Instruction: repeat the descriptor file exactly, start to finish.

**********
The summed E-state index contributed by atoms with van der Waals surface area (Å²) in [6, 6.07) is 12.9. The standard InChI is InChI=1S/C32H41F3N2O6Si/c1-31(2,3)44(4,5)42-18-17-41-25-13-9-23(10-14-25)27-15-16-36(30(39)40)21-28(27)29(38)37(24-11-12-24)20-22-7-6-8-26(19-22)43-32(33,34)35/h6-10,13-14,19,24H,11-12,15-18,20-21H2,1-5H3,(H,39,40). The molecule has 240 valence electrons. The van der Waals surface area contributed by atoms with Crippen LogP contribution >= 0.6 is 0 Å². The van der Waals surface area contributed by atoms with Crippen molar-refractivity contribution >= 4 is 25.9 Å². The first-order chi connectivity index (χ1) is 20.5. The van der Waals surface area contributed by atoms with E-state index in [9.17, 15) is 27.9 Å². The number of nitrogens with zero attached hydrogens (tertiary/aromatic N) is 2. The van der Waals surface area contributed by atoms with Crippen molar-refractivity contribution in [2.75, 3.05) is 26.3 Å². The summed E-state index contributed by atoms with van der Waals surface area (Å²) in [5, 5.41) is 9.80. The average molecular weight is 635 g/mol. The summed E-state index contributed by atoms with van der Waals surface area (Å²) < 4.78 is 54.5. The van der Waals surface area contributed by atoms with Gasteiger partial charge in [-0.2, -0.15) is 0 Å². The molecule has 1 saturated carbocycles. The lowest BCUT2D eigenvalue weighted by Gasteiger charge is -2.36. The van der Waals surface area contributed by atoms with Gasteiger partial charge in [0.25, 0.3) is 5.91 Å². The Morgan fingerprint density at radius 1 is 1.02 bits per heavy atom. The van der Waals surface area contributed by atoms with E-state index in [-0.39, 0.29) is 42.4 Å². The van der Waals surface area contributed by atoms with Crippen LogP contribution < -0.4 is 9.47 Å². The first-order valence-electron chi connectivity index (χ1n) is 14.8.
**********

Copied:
The summed E-state index contributed by atoms with van der Waals surface area (Å²) in [6, 6.07) is 12.9. The standard InChI is InChI=1S/C32H41F3N2O6Si/c1-31(2,3)44(4,5)42-18-17-41-25-13-9-23(10-14-25)27-15-16-36(30(39)40)21-28(27)29(38)37(24-11-12-24)20-22-7-6-8-26(19-22)43-32(33,34)35/h6-10,13-14,19,24H,11-12,15-18,20-21H2,1-5H3,(H,39,40). The molecule has 240 valence electrons. The van der Waals surface area contributed by atoms with Crippen LogP contribution >= 0.6 is 0 Å². The van der Waals surface area contributed by atoms with Crippen molar-refractivity contribution >= 4 is 25.9 Å². The first-order chi connectivity index (χ1) is 20.5. The van der Waals surface area contributed by atoms with E-state index in [9.17, 15) is 27.9 Å². The number of nitrogens with zero attached hydrogens (tertiary/aromatic N) is 2. The van der Waals surface area contributed by atoms with Crippen molar-refractivity contribution in [2.75, 3.05) is 26.3 Å². The summed E-state index contributed by atoms with van der Waals surface area (Å²) in [5, 5.41) is 9.80. The average molecular weight is 635 g/mol. The summed E-state index contributed by atoms with van der Waals surface area (Å²) < 4.78 is 54.5. The van der Waals surface area contributed by atoms with Gasteiger partial charge in [-0.2, -0.15) is 0 Å². The molecule has 1 saturated carbocycles. The lowest BCUT2D eigenvalue weighted by Gasteiger charge is -2.36. The van der Waals surface area contributed by atoms with Gasteiger partial charge in [0.25, 0.3) is 5.91 Å². The Morgan fingerprint density at radius 1 is 1.02 bits per heavy atom. The van der Waals surface area contributed by atoms with E-state index in [-0.39, 0.29) is 42.4 Å². The van der Waals surface area contributed by atoms with Crippen LogP contribution < -0.4 is 9.47 Å². The first-order valence-electron chi connectivity index (χ1n) is 14.8.